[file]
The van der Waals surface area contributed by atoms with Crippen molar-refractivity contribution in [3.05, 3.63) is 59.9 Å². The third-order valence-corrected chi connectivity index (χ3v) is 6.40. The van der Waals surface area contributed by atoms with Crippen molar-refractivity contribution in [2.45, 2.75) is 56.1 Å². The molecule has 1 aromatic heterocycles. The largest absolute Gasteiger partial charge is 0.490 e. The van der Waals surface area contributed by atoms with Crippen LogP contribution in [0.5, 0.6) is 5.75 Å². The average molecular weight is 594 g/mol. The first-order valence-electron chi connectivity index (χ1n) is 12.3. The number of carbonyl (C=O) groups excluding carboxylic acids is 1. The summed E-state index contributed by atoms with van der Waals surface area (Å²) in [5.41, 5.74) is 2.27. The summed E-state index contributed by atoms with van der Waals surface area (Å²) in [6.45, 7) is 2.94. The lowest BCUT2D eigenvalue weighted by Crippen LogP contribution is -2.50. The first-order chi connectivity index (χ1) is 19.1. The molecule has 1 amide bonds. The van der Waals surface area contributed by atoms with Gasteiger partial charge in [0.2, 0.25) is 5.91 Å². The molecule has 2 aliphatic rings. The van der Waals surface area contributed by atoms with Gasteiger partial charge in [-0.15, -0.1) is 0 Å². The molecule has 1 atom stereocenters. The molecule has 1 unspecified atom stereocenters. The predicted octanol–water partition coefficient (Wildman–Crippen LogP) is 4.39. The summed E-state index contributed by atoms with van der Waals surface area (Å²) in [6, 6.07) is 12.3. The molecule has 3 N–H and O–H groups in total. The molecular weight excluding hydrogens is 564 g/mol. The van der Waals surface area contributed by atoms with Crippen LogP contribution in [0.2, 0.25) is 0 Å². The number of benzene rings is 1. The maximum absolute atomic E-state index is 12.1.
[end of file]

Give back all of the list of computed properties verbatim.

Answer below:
The van der Waals surface area contributed by atoms with Crippen molar-refractivity contribution in [3.05, 3.63) is 59.9 Å². The third-order valence-corrected chi connectivity index (χ3v) is 6.40. The van der Waals surface area contributed by atoms with Crippen molar-refractivity contribution in [2.45, 2.75) is 56.1 Å². The molecule has 1 aromatic heterocycles. The largest absolute Gasteiger partial charge is 0.490 e. The van der Waals surface area contributed by atoms with Crippen LogP contribution in [0.5, 0.6) is 5.75 Å². The average molecular weight is 594 g/mol. The first-order valence-electron chi connectivity index (χ1n) is 12.3. The number of carbonyl (C=O) groups excluding carboxylic acids is 1. The summed E-state index contributed by atoms with van der Waals surface area (Å²) in [5.41, 5.74) is 2.27. The summed E-state index contributed by atoms with van der Waals surface area (Å²) in [6.45, 7) is 2.94. The lowest BCUT2D eigenvalue weighted by Crippen LogP contribution is -2.50. The first-order chi connectivity index (χ1) is 19.1. The molecule has 1 amide bonds. The van der Waals surface area contributed by atoms with Gasteiger partial charge in [0.2, 0.25) is 5.91 Å². The molecule has 2 aliphatic rings. The van der Waals surface area contributed by atoms with Gasteiger partial charge in [-0.15, -0.1) is 0 Å². The molecule has 1 atom stereocenters. The molecule has 1 unspecified atom stereocenters. The predicted octanol–water partition coefficient (Wildman–Crippen LogP) is 4.39. The summed E-state index contributed by atoms with van der Waals surface area (Å²) in [6, 6.07) is 12.3. The molecule has 3 N–H and O–H groups in total. The molecular weight excluding hydrogens is 564 g/mol. The van der Waals surface area contributed by atoms with Crippen LogP contribution in [0.2, 0.25) is 0 Å². The number of benzene rings is 1. The maximum absolute atomic E-state index is 12.1.